Russian President Vladimir Putin said Friday the war raging in eastern Ukraine would stop if Kiev implemented measures agreed to late last year in Minsk, and all the weapons in the region wouldn't even be there if the country's leaders hadn't tried to impose their NATO aspirations by force on thousands of people who didn't share them.
In a question-and-answer session during the St. Petersburg International Economic Forum, Putin did not, however, repeat his government's denial that Russian troops and military hardware are bolstering Ukrainian rebel forces. The U.S. insists that to be the case and has demanded Russia withdraw its forces and weapons from Ukraine.
"We are not aggressive," insisted Putin. "We are persistent in pursuing our interests."
Putin told summit moderator and "CBS This Morning" co-host Charlie Rose the world is demanding Russia "influence the situation, but that is not enough."
The Russian leader said the U.S., Kiev and Europe must "work together" to implement the Minsk Protocol, which he repeatedly accused the central Ukrainian government of violating.
He said Ukraine's government had agreed in Minsk to grant the separatist regions of Luhansk and Donetsk greater autonomy and new elections, and then implemented laws effectively blocking those measures.
Putin accused Kiev of claiming the regions -- over which the Ukrainian government has essentially no control since the Moscow-backed rebels swept to power last year -- but refusing to look after the residents there by paying salaries and social allowances.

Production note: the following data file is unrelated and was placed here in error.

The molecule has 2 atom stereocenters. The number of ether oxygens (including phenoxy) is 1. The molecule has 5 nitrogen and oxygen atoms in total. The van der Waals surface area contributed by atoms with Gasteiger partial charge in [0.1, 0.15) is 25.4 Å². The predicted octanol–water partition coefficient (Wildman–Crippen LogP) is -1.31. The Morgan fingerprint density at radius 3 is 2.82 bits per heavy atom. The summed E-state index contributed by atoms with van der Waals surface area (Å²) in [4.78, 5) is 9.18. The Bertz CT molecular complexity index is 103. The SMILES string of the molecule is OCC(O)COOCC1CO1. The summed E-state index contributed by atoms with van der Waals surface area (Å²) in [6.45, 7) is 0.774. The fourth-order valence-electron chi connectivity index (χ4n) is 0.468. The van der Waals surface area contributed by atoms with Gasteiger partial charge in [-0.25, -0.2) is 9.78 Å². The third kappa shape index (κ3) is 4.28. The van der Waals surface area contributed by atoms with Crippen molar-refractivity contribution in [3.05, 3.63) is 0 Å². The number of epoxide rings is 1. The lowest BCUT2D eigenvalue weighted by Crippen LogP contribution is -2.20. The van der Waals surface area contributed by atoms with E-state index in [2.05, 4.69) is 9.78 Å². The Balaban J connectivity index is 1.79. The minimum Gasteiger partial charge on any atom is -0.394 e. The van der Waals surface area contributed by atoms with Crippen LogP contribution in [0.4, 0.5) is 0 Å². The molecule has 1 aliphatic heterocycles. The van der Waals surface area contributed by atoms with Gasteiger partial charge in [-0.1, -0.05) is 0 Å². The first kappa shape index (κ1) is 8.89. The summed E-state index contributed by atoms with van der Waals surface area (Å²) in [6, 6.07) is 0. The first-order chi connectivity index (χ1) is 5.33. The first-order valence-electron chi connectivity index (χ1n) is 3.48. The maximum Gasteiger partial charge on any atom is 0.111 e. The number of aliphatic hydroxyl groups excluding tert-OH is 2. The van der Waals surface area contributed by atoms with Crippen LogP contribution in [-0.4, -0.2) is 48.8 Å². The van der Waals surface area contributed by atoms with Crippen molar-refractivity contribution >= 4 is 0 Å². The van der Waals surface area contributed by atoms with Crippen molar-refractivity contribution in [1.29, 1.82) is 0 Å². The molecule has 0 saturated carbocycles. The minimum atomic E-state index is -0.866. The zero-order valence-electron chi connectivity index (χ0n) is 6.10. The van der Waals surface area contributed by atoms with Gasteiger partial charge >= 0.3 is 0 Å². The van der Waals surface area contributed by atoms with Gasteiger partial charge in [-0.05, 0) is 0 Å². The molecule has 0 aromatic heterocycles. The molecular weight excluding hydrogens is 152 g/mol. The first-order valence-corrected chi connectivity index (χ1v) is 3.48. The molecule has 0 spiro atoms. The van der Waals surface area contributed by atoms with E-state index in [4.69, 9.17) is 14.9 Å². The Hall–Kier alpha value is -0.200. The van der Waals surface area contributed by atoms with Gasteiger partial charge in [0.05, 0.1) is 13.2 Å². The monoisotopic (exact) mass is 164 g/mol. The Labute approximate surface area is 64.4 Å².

The Russian leader accused the U.S. government of "trying to impose on us their decisions and their standards without thinking how we consider our own interests."
He said Washington was "interfering with our internal political processes" by financing non-governmental organizations in Russia and practicing "interventionist" security measures on the world stage.
Putin pointed back to a familiar quote by former U.S. President George W. Bush as symbolic of the U.S. mentality. Bush, at the onset of his U.S.-led "war on terrorism," declared to the leaders of the world, "you're either with us, or against us."
"That's not a dialogue, that's an ultimatum," said Putin to applause.
"We are in fact being told that the United States know better what we need. Let us define our own interests and our needs ourselves," Putin said. "We should not be spoken to in the language of ultimatums."
The Russian leader also said he believes there will be an agreement on Iran's nuclear program soon, and that his government would continue to support Syrian dictator Bashar Assad -- another difference of opinion between Moscow and Washington.
"We are ready to work with the president to ensure political transformation, so that all Syrians have access to instruments of power," Putin said.
Putin said the U.S. and Russia did have common concerns, including fighting global terrorism, drug trafficking and preventing the proliferation of weapons of mass destruction.
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